Former Altar Boy Alleges Sexual Abuse, Sues Archdiocese

By Ryan Cormier
Edmonton Journal
January 20, 2012

A former altar boy who claims he was sexually abused by a Grande Cache priest and an Edmonton church employee in the 1970s is suing the Catholic Archdiocese of Edmonton for $6.8 million.

The man, who now lives in British Columbia, was an altar boy at St. Joseph's Basilica in downtown Edmonton from 1973 to 1975. For three years before that, he was part of the congregation. He was a teen-ager at the time.

The lawsuit alleges he was "sexually abused, assaulted and battered" by Patrick O'Neill while at the Grande Cache parish on an altar boy ex-change program. O'Neill was a priest in the parish at the time.

The lawsuit states that the archdiocese failed to remove O'Neill from his duties when it should have been aware of abuse allegations. The arch-diocese "failed to investigate reports or other information indicating that there was a problem or a potential problem with respect to Patrick O'Neill's access to and relationship with children." The archdiocese also failed to report allegations against O'Neill to proper authorities, the lawsuit alleges. Statements of claim contain allegations not proven in court. The Grande Cache parish was supervised and managed by Edmonton's archdiocese at the time.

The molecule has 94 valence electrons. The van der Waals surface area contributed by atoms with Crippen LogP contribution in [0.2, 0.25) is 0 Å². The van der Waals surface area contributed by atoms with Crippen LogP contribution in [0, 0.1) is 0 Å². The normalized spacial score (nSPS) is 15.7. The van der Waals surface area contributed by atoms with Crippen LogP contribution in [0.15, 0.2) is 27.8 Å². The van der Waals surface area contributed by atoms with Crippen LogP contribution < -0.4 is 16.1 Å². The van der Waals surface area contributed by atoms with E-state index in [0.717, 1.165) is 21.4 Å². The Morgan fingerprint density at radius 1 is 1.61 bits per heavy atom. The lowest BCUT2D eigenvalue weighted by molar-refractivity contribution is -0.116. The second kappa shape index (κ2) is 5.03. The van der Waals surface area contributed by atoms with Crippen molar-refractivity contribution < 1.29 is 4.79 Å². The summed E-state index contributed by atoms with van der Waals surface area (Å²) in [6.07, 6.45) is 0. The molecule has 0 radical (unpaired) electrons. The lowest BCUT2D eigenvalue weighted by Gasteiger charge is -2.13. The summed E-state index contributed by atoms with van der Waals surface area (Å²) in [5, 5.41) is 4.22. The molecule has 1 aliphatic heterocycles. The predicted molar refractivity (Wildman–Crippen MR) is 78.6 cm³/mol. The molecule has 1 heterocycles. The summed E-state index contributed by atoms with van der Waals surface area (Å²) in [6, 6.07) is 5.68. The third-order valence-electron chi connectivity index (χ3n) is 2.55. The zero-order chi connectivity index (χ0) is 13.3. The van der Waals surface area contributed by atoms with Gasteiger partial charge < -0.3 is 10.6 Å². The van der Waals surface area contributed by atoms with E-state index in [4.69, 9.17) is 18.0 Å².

O'Neill was given a two-year conditional sentence in December 1999 after he pleaded guilty to the sexual abuse of two boys. That abuse occurred in the 1990s. At the time, O'Neill was already serving a two-year prison term for fondling three boys and attempting to sodomize one in the 1970s in Galahad, about 150 kilometres southeast of Edmonton. The lawsuit also accuses the archdiocese of failing to establish proper policies and procedures with respect to access to children and the investigation of potential sexual abuse issues. In a separate lawsuit, the same man is also accusing a former employee of St. Joseph's Basilica of sexual abuse. When the boy was a member of the congregation, but not yet an altar boy, the statement of claim alleges the employee developed a relationship with the boy, gave him gifts and "groomed" him for eventual abuse.

As a result of that abuse, the man was fired from his position with the archdiocese, the lawsuit says.

The archdiocese allowed both men to have children from the church in their homes without proper supervision, the man says.

In the decades since the alleged sexual misconduct, the man has suffered psychiatric disorders, severe depression, anxiety, personality disorders, loss of confidence, decreased social skills, post-traumatic stress disorder and nightmares.

He has gone through extensive therapy and will need more.

The alleged victim filed two law-suits against the archdiocese, each for $3.4 million.









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